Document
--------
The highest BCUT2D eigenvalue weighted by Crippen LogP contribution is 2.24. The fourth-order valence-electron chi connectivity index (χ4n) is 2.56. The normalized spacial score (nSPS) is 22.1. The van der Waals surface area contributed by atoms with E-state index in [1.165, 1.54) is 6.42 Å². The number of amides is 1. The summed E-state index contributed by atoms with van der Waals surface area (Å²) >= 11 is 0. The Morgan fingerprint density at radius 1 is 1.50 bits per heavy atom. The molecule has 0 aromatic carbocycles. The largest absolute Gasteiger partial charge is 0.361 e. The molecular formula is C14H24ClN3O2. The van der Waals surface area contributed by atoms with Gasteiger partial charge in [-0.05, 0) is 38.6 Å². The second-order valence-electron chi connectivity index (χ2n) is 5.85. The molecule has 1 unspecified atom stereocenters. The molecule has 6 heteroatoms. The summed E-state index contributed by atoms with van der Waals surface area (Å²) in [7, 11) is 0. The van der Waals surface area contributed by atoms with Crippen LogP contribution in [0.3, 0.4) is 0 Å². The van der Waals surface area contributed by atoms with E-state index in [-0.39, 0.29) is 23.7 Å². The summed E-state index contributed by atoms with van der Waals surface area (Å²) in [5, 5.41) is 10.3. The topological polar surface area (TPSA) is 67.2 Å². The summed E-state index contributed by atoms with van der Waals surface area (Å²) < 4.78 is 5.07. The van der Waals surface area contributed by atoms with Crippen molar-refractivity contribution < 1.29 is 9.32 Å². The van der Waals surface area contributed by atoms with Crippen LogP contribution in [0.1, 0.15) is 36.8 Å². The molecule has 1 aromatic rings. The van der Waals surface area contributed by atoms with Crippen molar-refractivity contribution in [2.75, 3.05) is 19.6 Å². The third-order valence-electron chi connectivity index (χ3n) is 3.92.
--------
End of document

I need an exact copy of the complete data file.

The highest BCUT2D eigenvalue weighted by Crippen LogP contribution is 2.24. The fourth-order valence-electron chi connectivity index (χ4n) is 2.56. The normalized spacial score (nSPS) is 22.1. The van der Waals surface area contributed by atoms with E-state index in [1.165, 1.54) is 6.42 Å². The number of amides is 1. The summed E-state index contributed by atoms with van der Waals surface area (Å²) >= 11 is 0. The Morgan fingerprint density at radius 1 is 1.50 bits per heavy atom. The molecule has 0 aromatic carbocycles. The largest absolute Gasteiger partial charge is 0.361 e. The molecular formula is C14H24ClN3O2. The van der Waals surface area contributed by atoms with Gasteiger partial charge in [-0.05, 0) is 38.6 Å². The second-order valence-electron chi connectivity index (χ2n) is 5.85. The molecule has 1 unspecified atom stereocenters. The molecule has 6 heteroatoms. The summed E-state index contributed by atoms with van der Waals surface area (Å²) in [7, 11) is 0. The van der Waals surface area contributed by atoms with Crippen LogP contribution in [0.3, 0.4) is 0 Å². The van der Waals surface area contributed by atoms with E-state index in [-0.39, 0.29) is 23.7 Å². The summed E-state index contributed by atoms with van der Waals surface area (Å²) in [5, 5.41) is 10.3. The topological polar surface area (TPSA) is 67.2 Å². The summed E-state index contributed by atoms with van der Waals surface area (Å²) < 4.78 is 5.07. The van der Waals surface area contributed by atoms with Crippen molar-refractivity contribution < 1.29 is 9.32 Å². The van der Waals surface area contributed by atoms with Crippen LogP contribution in [0.1, 0.15) is 36.8 Å². The molecule has 1 aromatic rings. The van der Waals surface area contributed by atoms with Crippen molar-refractivity contribution in [2.75, 3.05) is 19.6 Å². The third-order valence-electron chi connectivity index (χ3n) is 3.92.